The picture in this version is beautifully sharp and clear, if tending toward heavy speckles in the last reel, but that's the print, not the transfer. There is still some missing footage, but the fights are intact (and I know what's important to me, anyway). The major drop is of about three lines of expository material in the beginning, which takes an already thin plot to a state of near-transparency. The picture is from an actual widescreen source, but it's still not ShawScope, as evidenced by the cutting off of the letters on either end of "ShawScope". Sound is good, preserving some of the worst lines in dubbing history. I found this at Best Buy for $9.99 - the extra five bucks is way worth it.

Amazon offers two different discs of this, but neither appears to be this excellent version. Addendum: formerly, I had only known of NS Video's disc of Five Element Ninjas, or as we know it in the States, Super Ninjas, retitled by NS as Chinese Super Ninja. Shopping at Sam Goody's, I found many more NS discs of 70s Shaw Brothers entertainment, although at mall prices (still a relatively low $14.99). Screw The Mummy Returns, I'm pretty sure as to where my DVD money will be going for a while.

SIGHTED: K-Mart PRICE: $4.99 (bad)
SIGHTED: Best Buy PRICE: $9.99 (good)

Five Fingers of Death

I am an optimist. No, really, I am. Which is why, when I ordered the BWF disc of Kid With The Golden Arm (which is, you will recall, evil), I also ordered their copy of Five Fingers of Death. Envisioning a bag of cash with wings flying away, I popped Five Fingers of Death into my player, and was astounded by what is the best BWF disc I've seen, even surpassing the K. Gordon Murray discs.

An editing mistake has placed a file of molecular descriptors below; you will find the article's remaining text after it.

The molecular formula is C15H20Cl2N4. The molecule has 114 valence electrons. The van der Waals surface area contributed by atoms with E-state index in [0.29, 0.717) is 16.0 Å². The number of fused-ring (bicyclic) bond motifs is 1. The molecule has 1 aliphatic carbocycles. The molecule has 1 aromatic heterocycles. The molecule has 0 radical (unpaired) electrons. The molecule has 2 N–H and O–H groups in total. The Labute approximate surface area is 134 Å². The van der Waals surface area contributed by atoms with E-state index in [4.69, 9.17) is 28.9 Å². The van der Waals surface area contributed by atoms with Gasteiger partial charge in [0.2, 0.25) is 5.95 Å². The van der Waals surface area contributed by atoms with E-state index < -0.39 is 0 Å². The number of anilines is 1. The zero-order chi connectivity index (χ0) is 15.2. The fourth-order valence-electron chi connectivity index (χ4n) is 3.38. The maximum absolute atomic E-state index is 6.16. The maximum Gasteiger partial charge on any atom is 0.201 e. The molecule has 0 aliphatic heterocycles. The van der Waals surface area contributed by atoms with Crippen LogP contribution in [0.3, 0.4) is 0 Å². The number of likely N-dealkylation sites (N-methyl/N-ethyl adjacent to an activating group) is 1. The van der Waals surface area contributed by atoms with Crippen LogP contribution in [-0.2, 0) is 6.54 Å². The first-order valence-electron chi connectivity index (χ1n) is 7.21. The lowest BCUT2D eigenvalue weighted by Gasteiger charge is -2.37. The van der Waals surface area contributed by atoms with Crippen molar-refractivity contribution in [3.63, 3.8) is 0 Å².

There are actual, true blacks on the screen. The whites are blown out and have no detail in them, but the color otherwise is rich and steady. This does not look like a bargain DVD.

The Plot of Five Fingers of Death is fairly simple, yet hard to encapsulate. Those interested would be better served by checking out the review by Shaolin-trained movie critic Ken Begg. There is a tournament, and the master of a shady school is willing to kill, maim and mutilate in order to win. As no money is ever shown changing hands at the all-important tournament, this homicidal urge to win must be one of those "martial world" things, which I usually don't really understand, because the closest I ever get to being a part of "the martial world" is playing Tekken 3 with the cheat codes on.

Suffice to say, this is more an historically important picture than an actually good one. This is the flick that blew open the doors of American movie theaters in the 70s and ushered in the kung fu movie craze. Unlike a lot of "historically important" films, though, it doesn't disappoint - it's just that next to films like Kid With The Golden Arm and Iron Monkey (getting a theatrical release! Hot damn! Thank you, Ang Lee!), it just seems so - typical, so - normal.

Nice disc, though, and excellent quality for the price. Watch out for the bad guy's Three Stooges Style kung fu!

SIGHTED: K-Mart PRICE: $4.99

There are more of these discs - many more, and that's just on the shelf next to me. Hong Kong Cavalier - by night, the proprietor of The Speakeasy - constantly tells of new marvels hitting the shelves, PD versions of Death Race 2000, more cheapass editions of Kid. He posts these discoveries onto the B-Movie Message Board, thus insuring the envy and dismay of all. I will likely continue to chronicle my findings here, but I would also recommend dropping by the board to see what HKC has dug up now - and witness the cries of the damned, the rest of us who do not live near his fabulous K-Mart of Wonders in the Land of Milk, Honey and Cheap DVDs - Ohio.



- October 2, 2001